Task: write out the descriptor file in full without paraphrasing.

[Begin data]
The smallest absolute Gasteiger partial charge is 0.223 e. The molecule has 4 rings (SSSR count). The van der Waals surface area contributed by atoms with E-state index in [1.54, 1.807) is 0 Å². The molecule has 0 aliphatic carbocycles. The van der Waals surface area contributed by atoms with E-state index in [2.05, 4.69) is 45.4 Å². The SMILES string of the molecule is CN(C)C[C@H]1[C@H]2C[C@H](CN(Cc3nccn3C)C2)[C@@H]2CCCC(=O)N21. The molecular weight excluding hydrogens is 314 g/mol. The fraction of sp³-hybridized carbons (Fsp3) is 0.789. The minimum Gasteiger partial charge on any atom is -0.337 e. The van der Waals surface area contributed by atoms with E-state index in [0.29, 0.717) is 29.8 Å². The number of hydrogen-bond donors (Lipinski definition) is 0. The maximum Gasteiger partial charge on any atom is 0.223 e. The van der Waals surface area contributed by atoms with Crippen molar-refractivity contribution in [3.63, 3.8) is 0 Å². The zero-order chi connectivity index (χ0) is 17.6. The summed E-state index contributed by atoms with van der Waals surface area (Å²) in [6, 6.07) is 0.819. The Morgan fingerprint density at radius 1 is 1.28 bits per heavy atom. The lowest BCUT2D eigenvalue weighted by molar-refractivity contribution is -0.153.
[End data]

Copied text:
The smallest absolute Gasteiger partial charge is 0.223 e. The molecule has 4 rings (SSSR count). The van der Waals surface area contributed by atoms with E-state index in [1.54, 1.807) is 0 Å². The molecule has 0 aliphatic carbocycles. The van der Waals surface area contributed by atoms with E-state index in [2.05, 4.69) is 45.4 Å². The SMILES string of the molecule is CN(C)C[C@H]1[C@H]2C[C@H](CN(Cc3nccn3C)C2)[C@@H]2CCCC(=O)N21. The molecular weight excluding hydrogens is 314 g/mol. The fraction of sp³-hybridized carbons (Fsp3) is 0.789. The minimum Gasteiger partial charge on any atom is -0.337 e. The van der Waals surface area contributed by atoms with E-state index in [0.29, 0.717) is 29.8 Å². The number of hydrogen-bond donors (Lipinski definition) is 0. The maximum Gasteiger partial charge on any atom is 0.223 e. The van der Waals surface area contributed by atoms with Crippen molar-refractivity contribution in [3.63, 3.8) is 0 Å². The zero-order chi connectivity index (χ0) is 17.6. The summed E-state index contributed by atoms with van der Waals surface area (Å²) in [6, 6.07) is 0.819. The Morgan fingerprint density at radius 1 is 1.28 bits per heavy atom. The lowest BCUT2D eigenvalue weighted by molar-refractivity contribution is -0.153.